The money is moving – $100M shifting from TV to movie pre-shows

Weakening ratings and that lingering writers strike is prompting a major media house to look at moving $100 million out the TV bucket and outting it into the digital out of home bucket – specifically cinema screen networks.

Reports Advertising Age:

Buying giant MediaVest is in talks with two cinema-advertising networks to move more than $100 million in prime-time broadcast TV ads to the big screen. A shift by the Publicis Groupe agency, which handles such influential clients as Wal-Mart, Wendy’s, Capital One, Kraft Foods and Procter & Gamble, could deal a significant blow to the already-hurting TV networks.

In fact, the move was prompted by some of the woes assailing broadcast TV in recent months, said Donna Speciale, president-investment and activation, MediaVest. “The bottom line is that the ratings erosion hasn’t stopped,” Ms. Speciale said. “We are really looking to take a proactive approach and say, ‘You know what? We can’t keep our money in TV.'”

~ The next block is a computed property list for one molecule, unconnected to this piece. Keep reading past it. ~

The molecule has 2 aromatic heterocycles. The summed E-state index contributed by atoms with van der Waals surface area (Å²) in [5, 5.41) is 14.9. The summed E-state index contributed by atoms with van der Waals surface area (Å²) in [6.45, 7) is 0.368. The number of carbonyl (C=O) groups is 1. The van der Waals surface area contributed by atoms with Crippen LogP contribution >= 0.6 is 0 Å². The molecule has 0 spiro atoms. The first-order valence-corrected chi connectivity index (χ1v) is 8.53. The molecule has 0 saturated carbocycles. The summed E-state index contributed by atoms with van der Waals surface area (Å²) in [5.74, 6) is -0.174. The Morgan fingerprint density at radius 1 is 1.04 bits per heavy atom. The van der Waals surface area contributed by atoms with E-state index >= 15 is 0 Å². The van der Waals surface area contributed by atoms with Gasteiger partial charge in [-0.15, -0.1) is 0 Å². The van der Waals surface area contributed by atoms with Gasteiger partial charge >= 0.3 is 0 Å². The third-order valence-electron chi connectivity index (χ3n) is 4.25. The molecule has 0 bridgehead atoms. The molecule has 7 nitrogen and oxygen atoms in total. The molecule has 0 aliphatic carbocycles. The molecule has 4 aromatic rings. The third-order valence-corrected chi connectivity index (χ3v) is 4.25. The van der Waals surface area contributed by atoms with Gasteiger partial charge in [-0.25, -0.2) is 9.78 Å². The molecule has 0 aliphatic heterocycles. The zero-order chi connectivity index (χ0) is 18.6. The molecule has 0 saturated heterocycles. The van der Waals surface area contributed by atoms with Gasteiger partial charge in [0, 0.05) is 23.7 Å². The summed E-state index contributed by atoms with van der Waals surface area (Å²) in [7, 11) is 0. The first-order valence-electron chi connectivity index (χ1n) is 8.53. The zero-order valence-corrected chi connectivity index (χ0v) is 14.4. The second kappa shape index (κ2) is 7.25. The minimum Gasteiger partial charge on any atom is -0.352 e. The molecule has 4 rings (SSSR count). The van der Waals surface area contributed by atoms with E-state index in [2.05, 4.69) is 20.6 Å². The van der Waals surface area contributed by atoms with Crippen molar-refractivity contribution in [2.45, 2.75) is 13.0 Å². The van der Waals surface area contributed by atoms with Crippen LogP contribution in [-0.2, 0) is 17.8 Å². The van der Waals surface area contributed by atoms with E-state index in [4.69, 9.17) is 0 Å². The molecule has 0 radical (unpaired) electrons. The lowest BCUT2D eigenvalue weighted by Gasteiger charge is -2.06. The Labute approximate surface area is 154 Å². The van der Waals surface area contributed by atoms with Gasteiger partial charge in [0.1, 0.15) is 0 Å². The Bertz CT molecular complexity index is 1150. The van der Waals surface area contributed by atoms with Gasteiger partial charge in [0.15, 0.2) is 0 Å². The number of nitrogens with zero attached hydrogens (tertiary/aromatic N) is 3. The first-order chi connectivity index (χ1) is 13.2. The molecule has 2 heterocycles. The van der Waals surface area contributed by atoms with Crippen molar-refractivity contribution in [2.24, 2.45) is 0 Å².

Broadcast TV has long been touted as the most efficient way to reach millions of people in one fell swoop, a belief obviously still held by the marketers that committed $9.2 billion in the upfront-sales period last summer. Several chinks, however, have developed in the medium’s armor. Audiences continue to wander to emerging media; so-called scatter inventory is tight and pricey; and more consumers can zap past commercials with the use of DVRs. The writers strike, which commenced Nov. 5, has wiped out much of the original programming that draws viewers to the venue.

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2 Comments on “The money is moving – $100M shifting from TV to movie pre-shows”

  1. pakipics Says:

    Technology is changing rapidly and the evolution of Internet and Live Streaming has just squeezed all the TV channels into one site. Check the link for Details

    Online TV Directory

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  2. llabesab Says:

    Does this mean that before I can view a movie at my local theater, I have to sit through a Velveeta
    commercial? There may be such an exodus from local cinemas that they may have to opt for a chunk of the bailout. If only that executive salary cap were higher.


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